We study reef-building corals, and other calcifying marine invertebrate responses to local environmental stress and global change. Using multi scale approaches we aim at providing new insights into the mechanisms corals might use to acclimate under a changing environment. We believe that natural analogues to future conditions, such as CO2 vents, mangroves and similar extreme environments are pivotal to confirm responses and mechanisms observed in the lab.
Climate change is threatening marine life worldwide. Increasing carbon dioxide (CO2) in the atmosphere is driving ocean warming and ocean acidification (OA) with unknown consequences for marine life, and for environmental goods and services for humanity. Current understanding of the effects of OA on marine biodiversity is primarily based on short-term laboratory experiments on individual species. Although many of these experiments suggest dramatic impacts of OA, they potentially overestimate such effects because they are not ecologically realistic and too brief for organism acclimatisation to occur. Consequently, modern projections ignore organisms’ capacity for phenotypic buffering and their propensity for adaptation.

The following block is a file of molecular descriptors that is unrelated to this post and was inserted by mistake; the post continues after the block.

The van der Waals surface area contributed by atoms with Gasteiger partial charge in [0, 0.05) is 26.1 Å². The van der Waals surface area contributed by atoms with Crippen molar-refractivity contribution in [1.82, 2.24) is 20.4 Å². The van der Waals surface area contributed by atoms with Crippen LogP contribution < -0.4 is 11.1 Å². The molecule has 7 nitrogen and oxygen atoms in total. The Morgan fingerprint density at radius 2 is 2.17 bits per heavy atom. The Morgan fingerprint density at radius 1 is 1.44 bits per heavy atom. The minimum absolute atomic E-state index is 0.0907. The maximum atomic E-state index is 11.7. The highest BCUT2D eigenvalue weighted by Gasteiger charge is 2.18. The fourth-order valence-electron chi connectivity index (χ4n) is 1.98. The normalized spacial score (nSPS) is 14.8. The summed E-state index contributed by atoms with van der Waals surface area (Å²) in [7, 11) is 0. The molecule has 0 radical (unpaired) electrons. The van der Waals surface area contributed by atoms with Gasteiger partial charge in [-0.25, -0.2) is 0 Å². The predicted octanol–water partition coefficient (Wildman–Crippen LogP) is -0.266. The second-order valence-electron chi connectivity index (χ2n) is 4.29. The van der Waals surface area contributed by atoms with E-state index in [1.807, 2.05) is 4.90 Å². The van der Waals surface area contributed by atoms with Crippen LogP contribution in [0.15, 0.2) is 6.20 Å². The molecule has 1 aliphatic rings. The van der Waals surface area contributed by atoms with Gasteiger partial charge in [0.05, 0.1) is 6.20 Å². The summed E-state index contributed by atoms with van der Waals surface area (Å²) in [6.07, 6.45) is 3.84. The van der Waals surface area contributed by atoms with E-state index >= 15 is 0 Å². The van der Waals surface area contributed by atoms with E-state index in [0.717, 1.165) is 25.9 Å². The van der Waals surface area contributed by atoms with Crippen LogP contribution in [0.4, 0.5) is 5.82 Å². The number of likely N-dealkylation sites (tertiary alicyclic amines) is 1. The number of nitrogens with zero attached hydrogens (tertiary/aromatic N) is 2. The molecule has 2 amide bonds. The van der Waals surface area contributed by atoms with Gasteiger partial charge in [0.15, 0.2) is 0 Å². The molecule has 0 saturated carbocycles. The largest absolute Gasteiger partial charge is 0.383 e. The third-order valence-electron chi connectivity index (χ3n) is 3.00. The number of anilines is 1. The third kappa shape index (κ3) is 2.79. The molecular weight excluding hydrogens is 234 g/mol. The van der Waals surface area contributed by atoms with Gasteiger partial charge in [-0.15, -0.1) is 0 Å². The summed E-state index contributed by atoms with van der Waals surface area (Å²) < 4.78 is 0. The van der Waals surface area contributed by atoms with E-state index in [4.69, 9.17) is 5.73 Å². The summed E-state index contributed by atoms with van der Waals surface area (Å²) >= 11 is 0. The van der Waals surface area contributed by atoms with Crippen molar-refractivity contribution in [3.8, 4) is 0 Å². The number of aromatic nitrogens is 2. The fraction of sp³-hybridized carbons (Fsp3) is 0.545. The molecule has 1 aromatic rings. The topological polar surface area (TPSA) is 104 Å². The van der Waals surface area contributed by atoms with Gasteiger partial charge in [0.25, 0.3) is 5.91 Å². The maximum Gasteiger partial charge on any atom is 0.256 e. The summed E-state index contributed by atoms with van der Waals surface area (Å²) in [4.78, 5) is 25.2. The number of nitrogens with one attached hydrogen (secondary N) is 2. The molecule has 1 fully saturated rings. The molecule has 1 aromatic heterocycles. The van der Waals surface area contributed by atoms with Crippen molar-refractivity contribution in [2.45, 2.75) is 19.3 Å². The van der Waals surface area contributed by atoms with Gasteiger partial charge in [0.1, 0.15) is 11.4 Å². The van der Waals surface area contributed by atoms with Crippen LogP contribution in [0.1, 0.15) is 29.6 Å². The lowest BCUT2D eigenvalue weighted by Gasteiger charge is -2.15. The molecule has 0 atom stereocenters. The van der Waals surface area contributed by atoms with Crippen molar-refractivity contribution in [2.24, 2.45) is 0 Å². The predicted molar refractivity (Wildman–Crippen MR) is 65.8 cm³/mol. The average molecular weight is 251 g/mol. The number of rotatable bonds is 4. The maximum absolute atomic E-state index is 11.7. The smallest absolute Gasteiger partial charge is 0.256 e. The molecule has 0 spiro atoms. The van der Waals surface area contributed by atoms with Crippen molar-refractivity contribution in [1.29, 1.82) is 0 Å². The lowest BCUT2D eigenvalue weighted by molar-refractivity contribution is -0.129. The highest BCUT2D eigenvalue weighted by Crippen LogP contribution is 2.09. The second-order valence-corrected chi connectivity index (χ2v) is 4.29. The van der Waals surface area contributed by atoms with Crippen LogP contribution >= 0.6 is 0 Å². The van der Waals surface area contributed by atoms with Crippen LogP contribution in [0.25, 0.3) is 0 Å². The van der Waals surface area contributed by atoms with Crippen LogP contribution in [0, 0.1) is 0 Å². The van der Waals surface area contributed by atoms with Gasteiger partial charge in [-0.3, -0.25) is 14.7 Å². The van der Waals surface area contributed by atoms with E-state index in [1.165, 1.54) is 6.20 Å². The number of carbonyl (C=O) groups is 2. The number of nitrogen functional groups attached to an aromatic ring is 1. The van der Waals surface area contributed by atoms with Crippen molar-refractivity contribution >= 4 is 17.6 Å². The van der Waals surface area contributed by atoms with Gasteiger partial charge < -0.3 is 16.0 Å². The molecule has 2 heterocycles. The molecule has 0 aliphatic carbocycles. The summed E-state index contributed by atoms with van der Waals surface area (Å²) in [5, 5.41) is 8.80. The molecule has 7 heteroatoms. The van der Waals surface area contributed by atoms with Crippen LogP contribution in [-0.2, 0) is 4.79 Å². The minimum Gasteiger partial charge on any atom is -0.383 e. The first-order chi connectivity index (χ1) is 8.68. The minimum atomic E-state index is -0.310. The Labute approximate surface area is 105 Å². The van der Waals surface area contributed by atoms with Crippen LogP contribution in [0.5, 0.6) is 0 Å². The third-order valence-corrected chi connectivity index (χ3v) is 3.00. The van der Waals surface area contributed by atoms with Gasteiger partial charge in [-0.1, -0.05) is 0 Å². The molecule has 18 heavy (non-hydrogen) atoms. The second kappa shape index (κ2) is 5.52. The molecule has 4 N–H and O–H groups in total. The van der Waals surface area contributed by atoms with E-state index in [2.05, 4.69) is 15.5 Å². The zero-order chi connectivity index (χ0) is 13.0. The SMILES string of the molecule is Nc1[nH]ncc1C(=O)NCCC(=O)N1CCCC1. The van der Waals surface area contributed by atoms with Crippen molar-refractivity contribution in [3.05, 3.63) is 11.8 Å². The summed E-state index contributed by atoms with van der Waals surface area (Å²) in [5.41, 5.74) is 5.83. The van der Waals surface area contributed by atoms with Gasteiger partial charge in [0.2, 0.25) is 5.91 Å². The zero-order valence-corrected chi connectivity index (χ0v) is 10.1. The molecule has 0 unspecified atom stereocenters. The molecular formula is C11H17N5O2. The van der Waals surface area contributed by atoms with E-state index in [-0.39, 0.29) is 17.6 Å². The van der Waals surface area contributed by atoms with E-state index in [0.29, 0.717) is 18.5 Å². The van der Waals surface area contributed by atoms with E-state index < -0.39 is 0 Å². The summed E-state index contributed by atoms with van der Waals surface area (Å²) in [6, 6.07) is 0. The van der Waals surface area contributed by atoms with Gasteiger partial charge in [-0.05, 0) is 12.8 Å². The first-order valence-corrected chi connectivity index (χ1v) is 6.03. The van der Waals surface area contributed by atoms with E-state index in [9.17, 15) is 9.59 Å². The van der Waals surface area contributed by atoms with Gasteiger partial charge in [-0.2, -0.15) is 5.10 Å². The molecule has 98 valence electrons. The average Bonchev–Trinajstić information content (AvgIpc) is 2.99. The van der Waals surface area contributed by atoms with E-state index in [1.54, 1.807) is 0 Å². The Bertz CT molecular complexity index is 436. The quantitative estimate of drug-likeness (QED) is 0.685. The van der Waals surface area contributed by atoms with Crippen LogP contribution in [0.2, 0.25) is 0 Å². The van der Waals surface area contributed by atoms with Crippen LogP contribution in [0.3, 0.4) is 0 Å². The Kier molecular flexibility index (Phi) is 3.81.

I have participated to 12 oceanographic cruises in the Med Sea, Gulf of California, Papua New Guinea and New Caledonia, field missions in French Guadeloupe, French Polynesia, Red Sea, Spain and around 40 missions to study the effect of acidification using CO2 vents in the Mediterranean Sea (Ischia and Vulcano islands) and in the Gulf of California.Read More >